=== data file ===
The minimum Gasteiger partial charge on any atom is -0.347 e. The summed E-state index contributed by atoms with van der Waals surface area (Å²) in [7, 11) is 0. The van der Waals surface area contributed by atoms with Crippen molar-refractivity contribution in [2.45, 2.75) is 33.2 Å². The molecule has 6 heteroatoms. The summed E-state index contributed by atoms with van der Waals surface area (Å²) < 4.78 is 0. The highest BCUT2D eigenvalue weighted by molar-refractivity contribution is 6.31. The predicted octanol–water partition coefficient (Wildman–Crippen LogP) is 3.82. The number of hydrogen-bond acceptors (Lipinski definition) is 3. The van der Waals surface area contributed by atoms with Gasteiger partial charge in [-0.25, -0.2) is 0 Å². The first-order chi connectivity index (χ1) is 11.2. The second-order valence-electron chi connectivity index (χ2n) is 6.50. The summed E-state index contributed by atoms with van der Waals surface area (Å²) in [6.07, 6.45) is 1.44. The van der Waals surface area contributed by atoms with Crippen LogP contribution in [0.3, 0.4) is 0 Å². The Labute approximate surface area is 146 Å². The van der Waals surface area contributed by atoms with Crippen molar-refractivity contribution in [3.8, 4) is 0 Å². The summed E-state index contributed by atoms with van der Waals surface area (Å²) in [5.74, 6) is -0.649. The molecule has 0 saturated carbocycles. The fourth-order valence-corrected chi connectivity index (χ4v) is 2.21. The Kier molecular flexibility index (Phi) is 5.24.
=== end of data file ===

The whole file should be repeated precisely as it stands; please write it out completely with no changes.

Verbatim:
The minimum Gasteiger partial charge on any atom is -0.347 e. The summed E-state index contributed by atoms with van der Waals surface area (Å²) in [7, 11) is 0. The van der Waals surface area contributed by atoms with Crippen molar-refractivity contribution in [2.45, 2.75) is 33.2 Å². The molecule has 6 heteroatoms. The summed E-state index contributed by atoms with van der Waals surface area (Å²) < 4.78 is 0. The highest BCUT2D eigenvalue weighted by molar-refractivity contribution is 6.31. The predicted octanol–water partition coefficient (Wildman–Crippen LogP) is 3.82. The number of hydrogen-bond acceptors (Lipinski definition) is 3. The van der Waals surface area contributed by atoms with Gasteiger partial charge in [-0.25, -0.2) is 0 Å². The first-order chi connectivity index (χ1) is 11.2. The second-order valence-electron chi connectivity index (χ2n) is 6.50. The summed E-state index contributed by atoms with van der Waals surface area (Å²) in [6.07, 6.45) is 1.44. The van der Waals surface area contributed by atoms with Crippen LogP contribution in [0.3, 0.4) is 0 Å². The Labute approximate surface area is 146 Å². The van der Waals surface area contributed by atoms with Crippen molar-refractivity contribution in [3.8, 4) is 0 Å². The summed E-state index contributed by atoms with van der Waals surface area (Å²) in [5.74, 6) is -0.649. The molecule has 0 saturated carbocycles. The fourth-order valence-corrected chi connectivity index (χ4v) is 2.21. The Kier molecular flexibility index (Phi) is 5.24.